Who are the heritage heroes in your community? Complete your nominations now. Deadline for submission is July 15.
Whether excavating archaeological sites or surveying the land in search of undiscovered ones, archaeologists create data. That data can take the form of field journals, artifact catalogues, GPS tracks and waypoints, photographs, excavation plans, level records, site forms, and reports. It is often said that for every month spent in the field, an archaeologist will spend a year in the lab and the office processing the field data they collected.
The Archaeological Survey (the Survey) began managing Alberta archaeological sites, research, and mitigation in 1972, with the passing of what is now known as the Historical Resources Act. At the same time, the Survey also became the official provincial repository for most archaeological data. Today the Survey collects and archives data for use by archaeological researchers, consultants, and other stakeholders, and also relies on archaeological data in order to run the historic resources management machinery. Read more →
The Archaeological Survey of Alberta is proud to kick-off Occasional Paper No. 38 with a new format and early contributions. Articles in the Occasional Paper Series will now be published online throughout the year, with the final, compiled volume released at the end of the year. Our goal in moving to this rolling release format is to make articles available in a timely manner, while helping to accommodate the schedules of CRM consultants, university students, and other contributors.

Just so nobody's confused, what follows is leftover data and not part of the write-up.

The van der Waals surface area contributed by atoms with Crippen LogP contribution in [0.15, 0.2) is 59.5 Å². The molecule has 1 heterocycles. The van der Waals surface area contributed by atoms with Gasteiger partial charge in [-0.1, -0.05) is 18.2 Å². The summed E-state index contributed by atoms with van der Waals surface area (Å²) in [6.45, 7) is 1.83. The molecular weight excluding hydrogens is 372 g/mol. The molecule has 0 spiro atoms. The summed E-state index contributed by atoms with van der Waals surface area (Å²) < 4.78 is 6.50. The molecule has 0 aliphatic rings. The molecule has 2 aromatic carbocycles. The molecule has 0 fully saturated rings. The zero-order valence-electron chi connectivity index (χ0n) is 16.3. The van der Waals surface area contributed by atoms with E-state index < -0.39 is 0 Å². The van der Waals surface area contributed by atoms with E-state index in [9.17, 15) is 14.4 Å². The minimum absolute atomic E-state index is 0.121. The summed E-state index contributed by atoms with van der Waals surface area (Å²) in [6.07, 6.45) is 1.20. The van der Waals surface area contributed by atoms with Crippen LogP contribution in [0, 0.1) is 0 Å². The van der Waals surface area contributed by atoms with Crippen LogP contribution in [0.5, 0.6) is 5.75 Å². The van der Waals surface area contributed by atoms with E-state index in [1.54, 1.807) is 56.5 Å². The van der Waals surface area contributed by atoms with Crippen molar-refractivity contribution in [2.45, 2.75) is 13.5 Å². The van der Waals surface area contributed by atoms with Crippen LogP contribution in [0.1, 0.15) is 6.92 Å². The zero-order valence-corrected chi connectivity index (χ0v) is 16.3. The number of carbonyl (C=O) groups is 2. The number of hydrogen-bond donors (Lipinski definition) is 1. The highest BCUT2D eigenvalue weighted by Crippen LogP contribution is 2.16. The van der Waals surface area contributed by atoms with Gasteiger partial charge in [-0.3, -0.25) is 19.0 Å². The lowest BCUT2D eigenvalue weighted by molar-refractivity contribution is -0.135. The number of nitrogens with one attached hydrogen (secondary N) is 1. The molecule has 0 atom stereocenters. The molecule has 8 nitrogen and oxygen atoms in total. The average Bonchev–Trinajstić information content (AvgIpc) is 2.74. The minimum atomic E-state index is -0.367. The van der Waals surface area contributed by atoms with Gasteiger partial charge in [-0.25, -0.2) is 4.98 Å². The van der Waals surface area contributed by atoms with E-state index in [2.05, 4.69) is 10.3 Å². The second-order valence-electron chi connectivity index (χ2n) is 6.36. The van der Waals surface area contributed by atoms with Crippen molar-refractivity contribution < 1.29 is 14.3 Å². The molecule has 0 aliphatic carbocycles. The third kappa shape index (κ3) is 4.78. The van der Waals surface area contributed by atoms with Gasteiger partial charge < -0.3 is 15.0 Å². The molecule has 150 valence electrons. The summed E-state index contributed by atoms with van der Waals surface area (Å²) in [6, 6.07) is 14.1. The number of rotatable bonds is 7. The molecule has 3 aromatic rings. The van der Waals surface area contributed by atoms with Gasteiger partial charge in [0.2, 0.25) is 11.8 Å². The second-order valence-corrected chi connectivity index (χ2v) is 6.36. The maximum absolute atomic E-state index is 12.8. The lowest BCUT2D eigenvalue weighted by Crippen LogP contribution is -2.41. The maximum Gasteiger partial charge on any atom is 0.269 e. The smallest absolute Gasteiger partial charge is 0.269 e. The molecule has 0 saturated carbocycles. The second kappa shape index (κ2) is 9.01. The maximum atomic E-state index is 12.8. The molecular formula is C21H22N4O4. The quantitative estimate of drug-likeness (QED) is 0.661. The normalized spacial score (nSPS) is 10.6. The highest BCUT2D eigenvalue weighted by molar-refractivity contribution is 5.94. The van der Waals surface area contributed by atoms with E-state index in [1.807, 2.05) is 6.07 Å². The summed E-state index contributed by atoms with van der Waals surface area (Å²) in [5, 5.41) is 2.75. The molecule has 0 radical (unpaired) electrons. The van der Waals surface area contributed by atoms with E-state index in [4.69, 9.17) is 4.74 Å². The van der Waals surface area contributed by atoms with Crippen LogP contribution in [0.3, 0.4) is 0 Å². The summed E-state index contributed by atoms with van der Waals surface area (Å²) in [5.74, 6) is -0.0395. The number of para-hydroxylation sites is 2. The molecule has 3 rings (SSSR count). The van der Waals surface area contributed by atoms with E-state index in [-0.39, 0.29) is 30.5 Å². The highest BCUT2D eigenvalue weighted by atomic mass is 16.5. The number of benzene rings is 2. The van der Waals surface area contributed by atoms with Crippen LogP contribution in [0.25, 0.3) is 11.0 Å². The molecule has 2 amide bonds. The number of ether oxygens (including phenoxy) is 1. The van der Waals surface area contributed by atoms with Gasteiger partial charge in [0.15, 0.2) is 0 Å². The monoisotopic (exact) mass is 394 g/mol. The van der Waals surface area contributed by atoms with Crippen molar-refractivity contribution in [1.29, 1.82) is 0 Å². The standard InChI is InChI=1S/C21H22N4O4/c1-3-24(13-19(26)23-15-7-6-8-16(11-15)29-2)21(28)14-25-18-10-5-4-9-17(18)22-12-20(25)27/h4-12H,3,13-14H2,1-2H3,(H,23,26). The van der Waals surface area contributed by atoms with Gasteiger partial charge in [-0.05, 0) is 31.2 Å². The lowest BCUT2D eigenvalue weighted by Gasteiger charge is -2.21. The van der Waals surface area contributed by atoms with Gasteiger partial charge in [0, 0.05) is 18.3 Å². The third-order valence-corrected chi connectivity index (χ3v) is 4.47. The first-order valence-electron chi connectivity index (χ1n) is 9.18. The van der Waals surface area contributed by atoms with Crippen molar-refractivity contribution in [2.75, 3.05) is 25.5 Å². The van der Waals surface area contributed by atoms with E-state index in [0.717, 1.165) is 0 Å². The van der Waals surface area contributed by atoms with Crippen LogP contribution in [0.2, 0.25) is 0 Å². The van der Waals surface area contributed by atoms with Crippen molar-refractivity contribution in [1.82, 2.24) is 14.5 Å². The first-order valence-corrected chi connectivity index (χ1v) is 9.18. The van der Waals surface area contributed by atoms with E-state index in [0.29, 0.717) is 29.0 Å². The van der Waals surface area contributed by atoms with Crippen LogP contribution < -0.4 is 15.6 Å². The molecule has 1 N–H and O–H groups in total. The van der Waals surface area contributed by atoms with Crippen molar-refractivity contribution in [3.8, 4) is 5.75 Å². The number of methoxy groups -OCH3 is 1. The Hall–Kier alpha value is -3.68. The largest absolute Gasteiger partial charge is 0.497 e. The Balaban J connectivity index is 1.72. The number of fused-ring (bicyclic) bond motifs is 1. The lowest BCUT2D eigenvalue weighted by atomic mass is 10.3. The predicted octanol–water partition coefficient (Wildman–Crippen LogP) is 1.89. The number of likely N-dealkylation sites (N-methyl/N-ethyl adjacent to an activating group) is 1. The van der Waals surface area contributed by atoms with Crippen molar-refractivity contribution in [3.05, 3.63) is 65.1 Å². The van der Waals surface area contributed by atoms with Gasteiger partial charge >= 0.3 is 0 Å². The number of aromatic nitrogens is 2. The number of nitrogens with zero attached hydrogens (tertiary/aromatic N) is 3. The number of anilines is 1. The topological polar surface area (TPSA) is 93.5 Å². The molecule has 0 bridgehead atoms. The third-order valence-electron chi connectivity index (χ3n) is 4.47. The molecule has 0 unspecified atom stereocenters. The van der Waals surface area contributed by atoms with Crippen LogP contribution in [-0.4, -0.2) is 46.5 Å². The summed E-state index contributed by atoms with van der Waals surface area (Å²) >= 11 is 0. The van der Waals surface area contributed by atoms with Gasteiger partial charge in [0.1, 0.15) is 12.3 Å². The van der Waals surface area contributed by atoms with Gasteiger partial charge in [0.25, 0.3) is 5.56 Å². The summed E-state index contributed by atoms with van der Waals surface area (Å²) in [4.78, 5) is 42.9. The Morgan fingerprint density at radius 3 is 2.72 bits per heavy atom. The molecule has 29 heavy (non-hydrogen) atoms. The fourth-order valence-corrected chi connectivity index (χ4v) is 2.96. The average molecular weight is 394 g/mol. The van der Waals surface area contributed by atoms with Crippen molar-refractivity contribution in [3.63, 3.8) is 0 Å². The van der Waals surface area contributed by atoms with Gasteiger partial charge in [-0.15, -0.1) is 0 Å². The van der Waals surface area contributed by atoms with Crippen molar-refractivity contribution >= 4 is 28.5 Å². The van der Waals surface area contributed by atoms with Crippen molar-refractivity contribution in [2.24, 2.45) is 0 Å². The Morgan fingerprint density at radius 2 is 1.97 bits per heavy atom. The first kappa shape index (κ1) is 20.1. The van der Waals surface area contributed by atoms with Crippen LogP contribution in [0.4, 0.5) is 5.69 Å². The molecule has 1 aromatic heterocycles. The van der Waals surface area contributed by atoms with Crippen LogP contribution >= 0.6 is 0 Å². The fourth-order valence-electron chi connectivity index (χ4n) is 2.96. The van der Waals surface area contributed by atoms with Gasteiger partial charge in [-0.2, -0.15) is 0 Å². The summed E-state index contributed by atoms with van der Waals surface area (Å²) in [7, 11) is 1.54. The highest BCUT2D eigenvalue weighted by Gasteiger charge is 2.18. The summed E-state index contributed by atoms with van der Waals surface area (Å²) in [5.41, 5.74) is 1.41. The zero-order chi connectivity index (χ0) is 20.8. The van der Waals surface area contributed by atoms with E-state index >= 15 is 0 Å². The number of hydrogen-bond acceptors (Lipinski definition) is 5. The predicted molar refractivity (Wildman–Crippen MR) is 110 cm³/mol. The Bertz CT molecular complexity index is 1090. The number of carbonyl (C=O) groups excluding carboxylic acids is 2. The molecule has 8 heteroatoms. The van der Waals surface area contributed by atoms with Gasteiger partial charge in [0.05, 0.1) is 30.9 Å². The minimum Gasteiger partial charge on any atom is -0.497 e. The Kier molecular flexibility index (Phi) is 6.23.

Occasional Paper No. 38, “The Swing of Things: Contributions to Archaeological Research in Alberta, 2018,” is dedicated to an early member of the Archaeological Survey of Alberta, Milt Wright, whose recent passing was mourned by the province’s archaeological community. The first article in the volume is a tribute to him.
The second paper is an identification guide for Knife River Flint, supplemented by geochemical and mineralogical tests of this important raw material that was used to make stone tools in Alberta.
The title, “The Swing of Things,” refers to what we hope will be consistent format and content for years to come: each issue will feature papers documenting the multitude of cultural resource management (CRM), avocational, and academic archaeological projects completed in previous years. Interested authors can pitch a paper or idea to the editorial committee. The current and past volumes are available for free download here.
Written By: Eric R. Damkjar, Head, Archaeological Survey of Alberta
“Sustainability is not possible without durability […] Once constructed a building becomes a machine that ‘needs to be fed’.” -Joseph Lstiburek, 2006
In Alberta, there are hundreds of thousands of square feet of raw uncoated timber used in historic architecture, including farmhouses at the Ukrainian Cultural Heritage Village and log churches at Historic Dunvegan. Penetrating oils and wood coatings help prevent the primary causes of wood deterioration, but when these historic structures must be preserved in perpetuity, how do you assure the building material will last when it was originally built to make it through only a decade or two?
This is where Alberta Culture and Tourism’s Conservation and Construction Services comes in. Read more →